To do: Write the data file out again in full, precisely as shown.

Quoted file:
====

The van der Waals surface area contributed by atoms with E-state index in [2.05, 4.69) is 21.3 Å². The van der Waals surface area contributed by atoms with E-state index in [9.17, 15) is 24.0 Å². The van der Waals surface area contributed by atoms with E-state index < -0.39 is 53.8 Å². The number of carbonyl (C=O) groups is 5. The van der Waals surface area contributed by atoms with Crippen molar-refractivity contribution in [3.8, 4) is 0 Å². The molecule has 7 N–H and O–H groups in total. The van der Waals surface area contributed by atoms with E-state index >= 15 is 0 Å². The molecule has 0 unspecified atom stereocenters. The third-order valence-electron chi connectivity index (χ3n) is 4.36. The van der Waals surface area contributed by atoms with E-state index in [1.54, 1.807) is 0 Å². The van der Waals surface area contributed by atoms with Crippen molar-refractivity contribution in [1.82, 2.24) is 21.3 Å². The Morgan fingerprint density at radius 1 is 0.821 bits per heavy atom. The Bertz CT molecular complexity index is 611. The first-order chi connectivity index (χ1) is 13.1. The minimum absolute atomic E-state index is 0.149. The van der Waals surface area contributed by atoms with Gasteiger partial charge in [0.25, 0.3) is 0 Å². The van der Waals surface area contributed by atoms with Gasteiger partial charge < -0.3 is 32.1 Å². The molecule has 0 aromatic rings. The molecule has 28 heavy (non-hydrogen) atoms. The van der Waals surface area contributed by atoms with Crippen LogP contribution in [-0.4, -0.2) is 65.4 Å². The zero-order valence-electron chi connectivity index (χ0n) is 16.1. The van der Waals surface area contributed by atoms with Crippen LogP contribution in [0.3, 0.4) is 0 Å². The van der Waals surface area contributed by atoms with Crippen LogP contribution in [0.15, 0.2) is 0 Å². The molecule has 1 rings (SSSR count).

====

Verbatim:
The van der Waals surface area contributed by atoms with E-state index in [2.05, 4.69) is 21.3 Å². The van der Waals surface area contributed by atoms with E-state index in [9.17, 15) is 24.0 Å². The van der Waals surface area contributed by atoms with E-state index < -0.39 is 53.8 Å². The number of carbonyl (C=O) groups is 5. The van der Waals surface area contributed by atoms with Crippen molar-refractivity contribution in [3.8, 4) is 0 Å². The molecule has 7 N–H and O–H groups in total. The van der Waals surface area contributed by atoms with E-state index >= 15 is 0 Å². The molecule has 0 unspecified atom stereocenters. The third-order valence-electron chi connectivity index (χ3n) is 4.36. The van der Waals surface area contributed by atoms with E-state index in [1.54, 1.807) is 0 Å². The van der Waals surface area contributed by atoms with Crippen molar-refractivity contribution in [1.82, 2.24) is 21.3 Å². The Morgan fingerprint density at radius 1 is 0.821 bits per heavy atom. The Bertz CT molecular complexity index is 611. The first-order chi connectivity index (χ1) is 13.1. The minimum absolute atomic E-state index is 0.149. The van der Waals surface area contributed by atoms with Gasteiger partial charge in [0.25, 0.3) is 0 Å². The van der Waals surface area contributed by atoms with Gasteiger partial charge < -0.3 is 32.1 Å². The molecule has 0 aromatic rings. The molecule has 28 heavy (non-hydrogen) atoms. The van der Waals surface area contributed by atoms with Crippen LogP contribution in [-0.4, -0.2) is 65.4 Å². The zero-order valence-electron chi connectivity index (χ0n) is 16.1. The van der Waals surface area contributed by atoms with Crippen LogP contribution in [0.3, 0.4) is 0 Å². The van der Waals surface area contributed by atoms with Crippen LogP contribution in [0.15, 0.2) is 0 Å². The molecule has 1 rings (SSSR count).